We spent Memorial Day at our family’s Whidbey beach house. We still kept to ourselves; we just did it in a different living room. Normally the beach house runneth over with cousins, aunties, uncles, and grandparents, so it was a little weird for it to be quiet and for each of us to have a bed to ourselves.


Or—er—pool table.

Normally we don’t have Internet access (or even cell phone access) at the cabin, but over quarantine we sprung for WiFi. I have mixed feelings about it. One of the magical things about the cabin is the lack of on-line stuff, which forces us to play board games and read books and pull out a random assortment of ancient racquets and balls and challenge each other to a game of EverySport.

But now there was some of this mixed in.


(One can only assume the are watching a V-8 commercial.)

I made it feel okay by making a rule that we could only play archaic games from the 80s—ones I used to pay on the Commodore 64. Choplifter, Moon Patrol, Spy Hunter and Paperboy, to name a few.


The graphics might not be quite what they are today, but the sound effects are way rad. Pew! Pew! Pew! Kkboom! Sproing! Srpoing! 100% satisfying.

Kevin and I took a looksee in the garage, which I blogged about years back. To update, the wood paneling got installed in the garage but the 1,000 pinkish carpet squares (actually not mentioned in previous blog) are still stacked in the middle of it, taking up the space of a mid-sized SUV. We were excited to find a box of masks laying on the shelves, unopened. A gold mine in The After times!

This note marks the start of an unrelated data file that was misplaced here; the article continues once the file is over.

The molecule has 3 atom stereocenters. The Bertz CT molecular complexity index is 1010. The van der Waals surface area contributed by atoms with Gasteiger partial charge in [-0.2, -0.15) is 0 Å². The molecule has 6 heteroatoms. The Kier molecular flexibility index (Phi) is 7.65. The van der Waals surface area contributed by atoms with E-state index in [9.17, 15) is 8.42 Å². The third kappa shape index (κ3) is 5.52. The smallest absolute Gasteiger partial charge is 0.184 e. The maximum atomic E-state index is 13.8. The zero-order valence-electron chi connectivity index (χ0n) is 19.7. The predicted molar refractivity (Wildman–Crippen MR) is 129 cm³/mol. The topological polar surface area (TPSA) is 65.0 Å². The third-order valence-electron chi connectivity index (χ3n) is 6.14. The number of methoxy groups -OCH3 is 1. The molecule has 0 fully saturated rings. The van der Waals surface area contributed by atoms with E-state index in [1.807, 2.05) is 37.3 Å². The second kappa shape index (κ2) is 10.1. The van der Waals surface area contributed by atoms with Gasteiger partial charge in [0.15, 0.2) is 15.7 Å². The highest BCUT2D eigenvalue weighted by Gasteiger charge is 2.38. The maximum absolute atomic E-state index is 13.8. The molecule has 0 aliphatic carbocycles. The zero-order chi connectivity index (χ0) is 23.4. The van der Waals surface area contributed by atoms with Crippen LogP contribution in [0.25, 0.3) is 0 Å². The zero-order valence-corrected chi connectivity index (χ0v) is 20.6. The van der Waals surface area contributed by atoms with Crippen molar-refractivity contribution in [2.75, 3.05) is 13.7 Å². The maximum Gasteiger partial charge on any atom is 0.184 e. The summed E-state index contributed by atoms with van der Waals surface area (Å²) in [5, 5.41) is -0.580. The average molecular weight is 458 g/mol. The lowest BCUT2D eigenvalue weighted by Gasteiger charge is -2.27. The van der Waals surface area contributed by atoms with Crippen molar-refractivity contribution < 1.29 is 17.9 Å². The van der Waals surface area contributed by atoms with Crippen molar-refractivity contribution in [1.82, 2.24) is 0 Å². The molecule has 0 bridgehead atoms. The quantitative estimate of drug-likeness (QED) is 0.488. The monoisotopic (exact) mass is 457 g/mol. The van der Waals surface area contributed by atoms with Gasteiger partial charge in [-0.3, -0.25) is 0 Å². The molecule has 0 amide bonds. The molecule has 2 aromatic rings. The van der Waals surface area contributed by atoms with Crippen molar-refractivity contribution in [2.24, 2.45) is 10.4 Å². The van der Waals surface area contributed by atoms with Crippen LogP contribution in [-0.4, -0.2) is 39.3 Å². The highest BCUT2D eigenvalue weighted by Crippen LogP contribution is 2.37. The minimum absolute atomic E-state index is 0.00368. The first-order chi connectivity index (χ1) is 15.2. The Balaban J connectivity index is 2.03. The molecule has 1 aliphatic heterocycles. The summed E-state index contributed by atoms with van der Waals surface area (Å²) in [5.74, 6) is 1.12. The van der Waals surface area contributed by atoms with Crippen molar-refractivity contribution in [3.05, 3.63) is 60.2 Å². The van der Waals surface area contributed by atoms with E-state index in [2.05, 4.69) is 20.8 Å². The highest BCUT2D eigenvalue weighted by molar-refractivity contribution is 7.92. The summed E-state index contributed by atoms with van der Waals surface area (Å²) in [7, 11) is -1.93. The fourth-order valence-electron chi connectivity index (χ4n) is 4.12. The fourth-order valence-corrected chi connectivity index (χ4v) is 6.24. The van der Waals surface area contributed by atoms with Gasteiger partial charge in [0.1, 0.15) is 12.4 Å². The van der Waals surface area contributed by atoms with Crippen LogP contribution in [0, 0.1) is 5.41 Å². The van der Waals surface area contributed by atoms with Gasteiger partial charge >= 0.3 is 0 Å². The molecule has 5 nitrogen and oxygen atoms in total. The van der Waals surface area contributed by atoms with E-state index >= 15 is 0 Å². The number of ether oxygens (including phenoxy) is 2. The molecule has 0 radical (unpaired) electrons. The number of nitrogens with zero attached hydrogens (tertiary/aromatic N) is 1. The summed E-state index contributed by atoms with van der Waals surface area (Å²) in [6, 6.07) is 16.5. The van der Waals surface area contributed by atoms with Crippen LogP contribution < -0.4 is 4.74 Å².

We tried them on right away.



Leo held this sea star for about 20 seconds, then spent the next two days talking about how he held a sea star for about 20 seconds.


Vincenzo found a coconut on the beach, which Kevin dubbed Captain Whidbey’s Nut.


The boys spent a good deal of their time building driftwood forts on the beach. This guy showed up to help.


Our Savior!

Usually I’m the photographer of the family, but for some reason Kevin really wanted to take a picture of me on this bluff.